strong drives and the team benefitted from Jenny Deacon’s impressive performances.
The rest of the legal field was made up of two teams from Maples and Calder and
one team from Walkers. Maples’ first team, Maples and Karter, also enjoyed a
strong start and held the league lead for two weeks during the early part of
the season. They ultimately finished fifth with Walkers ninth and the Maples second
team, M&C Hammer, in 15th.
The league also featured four teams
from the accounting world with Deloitte taking the bragging rights in that
particular field. They finished eighth
with KPMG 1 behind them in tenth and KPMG 2 16th. Further down in 18th were
Ernst and Young who pursued a wide driver rotation policy and fielded 22
different team members during the season.
Automotive Art’s second team,
Automotive Art Too, brought together the
driving talents of veteran racer Andy Bodden and karting prodigy Daron Mclean,
17. Daron is the current lap record holder for the regular track and the cousin
of George Manderson who holds the lap record for the reverse track. Whilst
Automotive Art Too finished the season in sixth place the speed of Andy and
Daron meant they claimed more pole positions and more fastest lap points than
any of the other teams.
One of the attractions of the
league was that it brought all types of companies together. In addition to the
representatives from the automotive industry and the legal and accountancy
professions there were teams from companies like Cayman Airways, LIME, Z99,
dms, Island Paving and Bateman Financial. Special mention goes to the RCIPS who
had the most enthusiastic (noisy) supporters and the Island Heritage Hurricane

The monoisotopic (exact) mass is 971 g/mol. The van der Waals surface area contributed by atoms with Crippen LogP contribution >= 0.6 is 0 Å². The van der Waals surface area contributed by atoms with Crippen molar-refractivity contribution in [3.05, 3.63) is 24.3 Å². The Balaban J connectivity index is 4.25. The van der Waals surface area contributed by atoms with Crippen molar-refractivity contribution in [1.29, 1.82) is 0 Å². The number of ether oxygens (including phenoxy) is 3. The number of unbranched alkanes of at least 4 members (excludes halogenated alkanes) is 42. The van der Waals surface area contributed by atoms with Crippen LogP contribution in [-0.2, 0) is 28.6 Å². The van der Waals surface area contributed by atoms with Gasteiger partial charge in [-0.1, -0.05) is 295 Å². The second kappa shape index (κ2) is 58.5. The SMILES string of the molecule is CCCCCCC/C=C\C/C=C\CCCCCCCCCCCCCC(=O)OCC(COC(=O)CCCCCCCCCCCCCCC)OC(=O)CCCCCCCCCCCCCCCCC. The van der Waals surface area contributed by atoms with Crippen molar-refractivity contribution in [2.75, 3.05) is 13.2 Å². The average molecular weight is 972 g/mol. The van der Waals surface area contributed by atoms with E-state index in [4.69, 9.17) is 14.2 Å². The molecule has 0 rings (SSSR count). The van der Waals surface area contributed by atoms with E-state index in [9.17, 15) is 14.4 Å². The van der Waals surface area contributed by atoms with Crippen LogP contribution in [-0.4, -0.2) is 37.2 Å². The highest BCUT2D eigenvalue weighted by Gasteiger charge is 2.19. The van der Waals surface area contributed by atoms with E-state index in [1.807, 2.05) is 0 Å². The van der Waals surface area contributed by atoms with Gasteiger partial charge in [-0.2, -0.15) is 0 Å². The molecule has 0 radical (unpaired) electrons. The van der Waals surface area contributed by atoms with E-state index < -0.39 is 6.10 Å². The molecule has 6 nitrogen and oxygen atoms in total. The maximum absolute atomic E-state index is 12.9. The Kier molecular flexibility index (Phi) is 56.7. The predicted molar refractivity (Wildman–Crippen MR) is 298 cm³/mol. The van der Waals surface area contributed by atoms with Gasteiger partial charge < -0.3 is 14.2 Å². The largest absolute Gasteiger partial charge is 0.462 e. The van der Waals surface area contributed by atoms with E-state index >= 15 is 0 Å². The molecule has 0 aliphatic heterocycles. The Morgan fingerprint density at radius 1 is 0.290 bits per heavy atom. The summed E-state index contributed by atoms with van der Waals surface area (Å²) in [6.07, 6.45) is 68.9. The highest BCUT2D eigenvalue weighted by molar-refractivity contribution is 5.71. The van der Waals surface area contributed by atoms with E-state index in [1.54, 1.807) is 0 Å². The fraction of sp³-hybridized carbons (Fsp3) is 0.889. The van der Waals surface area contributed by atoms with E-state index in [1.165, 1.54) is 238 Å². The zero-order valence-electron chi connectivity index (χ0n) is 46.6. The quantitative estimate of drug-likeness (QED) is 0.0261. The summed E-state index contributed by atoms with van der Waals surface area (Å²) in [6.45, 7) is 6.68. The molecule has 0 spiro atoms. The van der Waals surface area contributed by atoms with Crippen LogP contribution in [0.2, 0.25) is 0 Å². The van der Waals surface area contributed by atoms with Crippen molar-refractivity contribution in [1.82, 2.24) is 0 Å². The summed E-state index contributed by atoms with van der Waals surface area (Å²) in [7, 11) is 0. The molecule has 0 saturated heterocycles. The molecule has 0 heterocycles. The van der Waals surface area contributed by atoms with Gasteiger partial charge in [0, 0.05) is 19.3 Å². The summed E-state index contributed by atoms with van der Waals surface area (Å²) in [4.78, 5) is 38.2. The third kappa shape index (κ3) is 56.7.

Fighters who, despite being Cayman Karting’s liability insurers, were involved
in the most collisions and received the most black flags!
Track owner Alasdair Foster said:
“The league certainly provided a rigorous test of driving skill. For the middle
half of the season the track was reversed so a whole new layout had to be
learnt and a new racing line worked out. The most remarkable thing to come out
of this process was the result of switching the league races back to the
regular track for the final two rounds of the season. Suddenly almost everybody
was driving faster than they had been on the regular track at the start of the
“The process of learning a new
course had clearly helped the drivers with understanding how best to tackle the
corners and when reapplied to the regular track personal bests tumbled.”
The organisers were fortunate with
the weather and only one week of the league had to be postponed as a result of
the nascent tropical storm Karl. Several races did, however, start in wet
conditions which proved an even greater examination of driving ability. The
first part of the race would involve driving very carefully on the wet track
whilst the latter part of the race would allow advantage to be taken of the
drying racing line. A new style of driving was required in these conditions and
Deloitte in particular proved themselves adept at managing the wet conditions.
A full breakdown of results showing
how the season was won and lost has been uploaded to the Wikipedia page on
Cayman Karting. Next up at Cayman Karting is an Autumn Premier League which removes
many of the driver limitations during the race (no minimum laps per driver, no
female requirement and a minimum of only one driver required), but does impose
a sub-35 second requirement on drivers wishing to participate.
New for this league will be a round
of races on a deliberately wet track as well as the first chance to drive the
High Speed Outer Loop format of the track in a time trial. The races will
continue to be held under floodlights on Monday and Tuesday evenings although
in this league they will be longer at 70 laps duration.
* The sign-up deadline is Monday 27 September. A Winter Corporate League will
begin in December. More details are available at www.caymankarting.com.